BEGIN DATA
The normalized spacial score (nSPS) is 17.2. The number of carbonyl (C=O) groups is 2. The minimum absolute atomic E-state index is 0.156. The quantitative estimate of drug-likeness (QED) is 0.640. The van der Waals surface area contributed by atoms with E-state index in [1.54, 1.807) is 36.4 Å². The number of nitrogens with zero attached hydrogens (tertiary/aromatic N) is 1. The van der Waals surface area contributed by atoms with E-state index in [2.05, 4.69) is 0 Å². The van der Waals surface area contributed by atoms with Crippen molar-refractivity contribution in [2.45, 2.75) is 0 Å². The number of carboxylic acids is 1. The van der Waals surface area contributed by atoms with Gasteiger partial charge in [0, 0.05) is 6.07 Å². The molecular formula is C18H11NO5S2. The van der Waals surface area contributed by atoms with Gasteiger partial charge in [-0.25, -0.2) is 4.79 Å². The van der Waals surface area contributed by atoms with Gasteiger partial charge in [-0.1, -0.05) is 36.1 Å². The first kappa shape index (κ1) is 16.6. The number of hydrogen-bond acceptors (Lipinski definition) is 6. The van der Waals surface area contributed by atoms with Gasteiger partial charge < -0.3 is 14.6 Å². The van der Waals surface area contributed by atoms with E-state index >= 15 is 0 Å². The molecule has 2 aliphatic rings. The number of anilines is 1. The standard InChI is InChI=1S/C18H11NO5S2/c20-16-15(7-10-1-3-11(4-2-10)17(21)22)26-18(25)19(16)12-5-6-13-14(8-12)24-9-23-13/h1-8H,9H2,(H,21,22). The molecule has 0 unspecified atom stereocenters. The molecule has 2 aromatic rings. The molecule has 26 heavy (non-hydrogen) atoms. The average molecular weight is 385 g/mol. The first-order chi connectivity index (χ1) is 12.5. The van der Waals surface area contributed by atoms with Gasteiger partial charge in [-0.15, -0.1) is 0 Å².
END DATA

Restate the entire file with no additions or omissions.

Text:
The normalized spacial score (nSPS) is 17.2. The number of carbonyl (C=O) groups is 2. The minimum absolute atomic E-state index is 0.156. The quantitative estimate of drug-likeness (QED) is 0.640. The van der Waals surface area contributed by atoms with E-state index in [1.54, 1.807) is 36.4 Å². The number of nitrogens with zero attached hydrogens (tertiary/aromatic N) is 1. The van der Waals surface area contributed by atoms with E-state index in [2.05, 4.69) is 0 Å². The van der Waals surface area contributed by atoms with Crippen molar-refractivity contribution in [2.45, 2.75) is 0 Å². The number of carboxylic acids is 1. The van der Waals surface area contributed by atoms with Gasteiger partial charge in [0, 0.05) is 6.07 Å². The molecular formula is C18H11NO5S2. The van der Waals surface area contributed by atoms with Gasteiger partial charge in [-0.25, -0.2) is 4.79 Å². The van der Waals surface area contributed by atoms with Gasteiger partial charge in [-0.1, -0.05) is 36.1 Å². The first kappa shape index (κ1) is 16.6. The number of hydrogen-bond acceptors (Lipinski definition) is 6. The van der Waals surface area contributed by atoms with Gasteiger partial charge < -0.3 is 14.6 Å². The van der Waals surface area contributed by atoms with E-state index >= 15 is 0 Å². The molecule has 2 aliphatic rings. The number of anilines is 1. The standard InChI is InChI=1S/C18H11NO5S2/c20-16-15(7-10-1-3-11(4-2-10)17(21)22)26-18(25)19(16)12-5-6-13-14(8-12)24-9-23-13/h1-8H,9H2,(H,21,22). The molecule has 0 unspecified atom stereocenters. The molecule has 2 aromatic rings. The molecule has 26 heavy (non-hydrogen) atoms. The average molecular weight is 385 g/mol. The first-order chi connectivity index (χ1) is 12.5. The van der Waals surface area contributed by atoms with Gasteiger partial charge in [-0.15, -0.1) is 0 Å².